Since 2011, the number of teachers participating in deafblind coursework has steadily increased with annual enrollment typically exceeding 30 participants. 

Partnerships with education service centers, LEAs, and the TEA were a vital part of the pilot project. Despite increased acceptance of the TDB role in several areas of the state, it took several years before there was movement toward official recognition from the state department of education. However, the pilot program played a major role in raising awareness of TDBs at the state level and led to collaboration among relevant state entities on the development of state standards for TDBs.

TDB Standards and Certification: 2018-present

In a periodic review of TEA Commissioner rules, the TEA project director found the TDB role had already been written in a list of recognized credentials but without associated standards. During an update of the rules, the Texas Deafblind Project, families, and parent organizations worked together to successfully advocate for keeping TDBs in the rules and regulations. 

To discern what would be necessary to develop teacher standards, the project worked collaboratively with stakeholders including TTU faculty who were familiar with the rules and regulations that govern their programs and teacher certification.  During this time, the State Board for Educator Certification was updating standards for special education teachers. TEA asked to participate in a meeting with the project to better understand project activities related to TDBs and subsequently supported the role.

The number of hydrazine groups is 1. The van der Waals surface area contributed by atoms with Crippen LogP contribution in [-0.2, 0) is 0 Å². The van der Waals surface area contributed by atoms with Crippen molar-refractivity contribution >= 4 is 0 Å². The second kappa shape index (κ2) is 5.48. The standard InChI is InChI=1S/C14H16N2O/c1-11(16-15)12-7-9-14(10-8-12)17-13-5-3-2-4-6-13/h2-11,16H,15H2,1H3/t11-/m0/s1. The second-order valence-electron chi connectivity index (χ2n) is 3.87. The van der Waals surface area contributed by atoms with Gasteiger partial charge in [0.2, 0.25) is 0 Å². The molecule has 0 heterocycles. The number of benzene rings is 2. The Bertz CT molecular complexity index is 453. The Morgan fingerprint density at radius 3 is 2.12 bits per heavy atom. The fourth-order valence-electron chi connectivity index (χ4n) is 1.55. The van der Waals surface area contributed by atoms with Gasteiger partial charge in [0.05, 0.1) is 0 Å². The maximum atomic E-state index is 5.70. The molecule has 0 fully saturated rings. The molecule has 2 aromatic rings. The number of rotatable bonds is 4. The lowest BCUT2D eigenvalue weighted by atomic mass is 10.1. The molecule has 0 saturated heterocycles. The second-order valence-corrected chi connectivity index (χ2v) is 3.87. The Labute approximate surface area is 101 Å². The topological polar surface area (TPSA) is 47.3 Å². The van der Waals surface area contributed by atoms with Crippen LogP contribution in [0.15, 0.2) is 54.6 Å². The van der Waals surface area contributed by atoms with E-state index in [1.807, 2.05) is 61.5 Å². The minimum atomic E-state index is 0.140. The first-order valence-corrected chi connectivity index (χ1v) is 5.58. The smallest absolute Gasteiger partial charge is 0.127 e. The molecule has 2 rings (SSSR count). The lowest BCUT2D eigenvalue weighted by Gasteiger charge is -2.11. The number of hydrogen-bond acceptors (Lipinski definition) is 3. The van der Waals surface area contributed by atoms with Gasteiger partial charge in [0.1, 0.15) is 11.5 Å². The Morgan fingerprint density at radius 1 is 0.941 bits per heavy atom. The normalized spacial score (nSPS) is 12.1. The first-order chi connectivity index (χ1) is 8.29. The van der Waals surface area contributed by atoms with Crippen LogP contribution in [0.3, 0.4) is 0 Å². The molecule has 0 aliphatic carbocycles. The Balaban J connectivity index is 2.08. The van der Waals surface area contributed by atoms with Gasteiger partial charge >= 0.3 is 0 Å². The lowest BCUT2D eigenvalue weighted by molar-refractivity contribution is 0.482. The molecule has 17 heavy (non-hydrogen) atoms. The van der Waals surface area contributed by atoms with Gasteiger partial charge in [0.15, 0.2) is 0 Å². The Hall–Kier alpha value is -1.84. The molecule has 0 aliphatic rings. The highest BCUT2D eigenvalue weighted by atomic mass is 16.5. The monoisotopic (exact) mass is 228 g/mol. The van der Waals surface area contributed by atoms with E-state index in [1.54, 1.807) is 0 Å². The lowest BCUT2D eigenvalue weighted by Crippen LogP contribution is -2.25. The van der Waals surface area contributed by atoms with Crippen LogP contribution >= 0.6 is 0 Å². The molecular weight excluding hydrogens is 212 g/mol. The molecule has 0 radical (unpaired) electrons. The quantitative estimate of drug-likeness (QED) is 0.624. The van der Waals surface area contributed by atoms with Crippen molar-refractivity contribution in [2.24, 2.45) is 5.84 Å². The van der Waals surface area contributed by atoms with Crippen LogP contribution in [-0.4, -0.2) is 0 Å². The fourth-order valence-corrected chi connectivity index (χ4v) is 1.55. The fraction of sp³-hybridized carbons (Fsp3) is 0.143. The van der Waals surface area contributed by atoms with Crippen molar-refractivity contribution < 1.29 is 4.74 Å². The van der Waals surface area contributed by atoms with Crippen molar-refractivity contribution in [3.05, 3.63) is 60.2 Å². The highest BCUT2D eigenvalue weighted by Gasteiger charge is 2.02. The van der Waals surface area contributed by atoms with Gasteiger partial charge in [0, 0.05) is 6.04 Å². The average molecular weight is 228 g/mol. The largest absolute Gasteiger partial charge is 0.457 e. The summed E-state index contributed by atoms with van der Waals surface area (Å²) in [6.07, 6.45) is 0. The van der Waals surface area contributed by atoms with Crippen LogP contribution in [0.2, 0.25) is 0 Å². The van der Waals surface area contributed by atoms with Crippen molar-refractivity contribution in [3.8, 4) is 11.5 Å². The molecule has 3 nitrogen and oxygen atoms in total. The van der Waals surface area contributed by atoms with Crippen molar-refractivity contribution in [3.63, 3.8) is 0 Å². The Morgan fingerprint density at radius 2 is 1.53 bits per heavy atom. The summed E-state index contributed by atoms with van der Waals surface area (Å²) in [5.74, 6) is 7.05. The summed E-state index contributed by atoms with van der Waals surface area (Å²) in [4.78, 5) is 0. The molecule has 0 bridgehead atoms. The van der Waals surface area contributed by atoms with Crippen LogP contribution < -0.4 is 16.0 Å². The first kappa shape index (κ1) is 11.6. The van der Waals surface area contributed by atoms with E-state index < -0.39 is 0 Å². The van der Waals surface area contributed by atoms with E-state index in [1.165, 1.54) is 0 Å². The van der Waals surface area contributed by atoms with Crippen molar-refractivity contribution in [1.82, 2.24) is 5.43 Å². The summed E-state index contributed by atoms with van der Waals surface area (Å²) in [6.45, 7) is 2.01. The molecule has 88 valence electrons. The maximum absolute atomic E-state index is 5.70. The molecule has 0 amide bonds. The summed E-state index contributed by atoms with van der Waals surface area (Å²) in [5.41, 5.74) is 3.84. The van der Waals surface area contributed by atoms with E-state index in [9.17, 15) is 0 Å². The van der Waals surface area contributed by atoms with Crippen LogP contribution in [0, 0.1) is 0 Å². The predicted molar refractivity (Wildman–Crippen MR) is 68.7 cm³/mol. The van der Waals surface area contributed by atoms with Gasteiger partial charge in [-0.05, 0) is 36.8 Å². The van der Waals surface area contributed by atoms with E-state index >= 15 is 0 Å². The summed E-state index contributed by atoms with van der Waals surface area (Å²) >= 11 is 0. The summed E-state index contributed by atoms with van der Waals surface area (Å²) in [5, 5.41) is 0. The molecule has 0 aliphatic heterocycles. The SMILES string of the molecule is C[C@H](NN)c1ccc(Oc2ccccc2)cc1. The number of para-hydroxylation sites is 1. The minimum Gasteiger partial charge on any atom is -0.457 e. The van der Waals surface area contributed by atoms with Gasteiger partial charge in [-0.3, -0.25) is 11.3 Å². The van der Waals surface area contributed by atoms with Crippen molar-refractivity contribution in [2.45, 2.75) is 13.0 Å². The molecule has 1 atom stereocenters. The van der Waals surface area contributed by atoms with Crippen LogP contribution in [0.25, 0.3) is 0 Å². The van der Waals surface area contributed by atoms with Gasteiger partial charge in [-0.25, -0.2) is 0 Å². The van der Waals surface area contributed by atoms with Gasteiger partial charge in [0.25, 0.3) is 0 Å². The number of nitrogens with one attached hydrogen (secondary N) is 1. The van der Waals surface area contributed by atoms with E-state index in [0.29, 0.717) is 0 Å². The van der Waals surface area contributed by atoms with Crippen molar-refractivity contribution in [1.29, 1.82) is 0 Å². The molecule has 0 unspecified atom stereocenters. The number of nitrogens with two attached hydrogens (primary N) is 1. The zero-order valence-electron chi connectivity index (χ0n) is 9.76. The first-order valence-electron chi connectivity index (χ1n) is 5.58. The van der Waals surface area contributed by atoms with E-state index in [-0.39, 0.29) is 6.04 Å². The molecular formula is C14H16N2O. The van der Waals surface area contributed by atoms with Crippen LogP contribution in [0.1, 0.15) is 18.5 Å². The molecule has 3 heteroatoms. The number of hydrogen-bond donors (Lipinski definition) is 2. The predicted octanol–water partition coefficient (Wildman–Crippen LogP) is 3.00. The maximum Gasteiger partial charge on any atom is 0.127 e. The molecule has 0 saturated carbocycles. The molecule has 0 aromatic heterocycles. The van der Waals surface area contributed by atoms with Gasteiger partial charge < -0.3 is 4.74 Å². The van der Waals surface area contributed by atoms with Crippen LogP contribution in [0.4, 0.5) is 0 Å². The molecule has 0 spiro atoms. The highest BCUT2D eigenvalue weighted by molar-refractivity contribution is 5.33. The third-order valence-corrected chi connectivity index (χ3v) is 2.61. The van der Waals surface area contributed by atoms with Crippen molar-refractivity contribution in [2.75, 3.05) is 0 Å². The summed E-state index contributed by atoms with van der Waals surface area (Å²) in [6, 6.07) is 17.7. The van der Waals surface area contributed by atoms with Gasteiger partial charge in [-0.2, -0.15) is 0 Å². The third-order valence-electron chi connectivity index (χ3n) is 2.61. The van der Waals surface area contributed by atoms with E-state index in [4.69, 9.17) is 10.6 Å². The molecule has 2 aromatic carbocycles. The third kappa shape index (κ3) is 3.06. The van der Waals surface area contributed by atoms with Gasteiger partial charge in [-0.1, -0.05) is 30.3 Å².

A collaborative group, including individuals from TEA, TTU, the state project, and other stakeholders, created the TDB standards. In 2020, Texas adopted the standards as a first step to establishing state certification. The TDB certification is a supplemental certification available to professionals who hold certification in a related sensory area (low vision/blindness or deaf/hard of hearing). Candidates will be required to complete graduate-level deafblind coursework through TTU or Stephen F. Austin State University (SFA) and pass the required state-administered certification test once it is in place.

Using a grassroots approach by collaborating with families, universities, NCDB, and the state deafblind project, the TEA is currently creating a certification test for TDBs, aligning university coursework and guiding local education agencies (LEAs) on TDB roles, efficacy, and funding for the position.


In Texas, paraprofessionals are primarily regulated at the local level. The TEA acknowledged the intervener role by posting information on their website but has not developed a state mandate or career ladder. 

Providing training and support for interveners has been a key activity for the Texas Deafblind Project for many years. 

  • In 2000, project staff worked with the National Technical Assistance Consortium for Children and Young Adults Who Are Deaf-Blind to develop a briefing paper that proposed standards for intervener training and implementation of the intervener model. 
  • In 2011-2012, project staff participated in the development of NCDB’s Intervener Services Recommendations, designed to improve national, state, and local intervener services. 
  • At different points in time, project staff  worked with the National Resource Center for Paraeducators to develop the National Intervener Credential and with NCDB and the Paraprofessional Resource and Research Center on the  National Intervener Certification E-Portfolio.
  • Over the past decade, project staff have worked to  establish a way for individuals to acquire college credit for intervener training in Texas.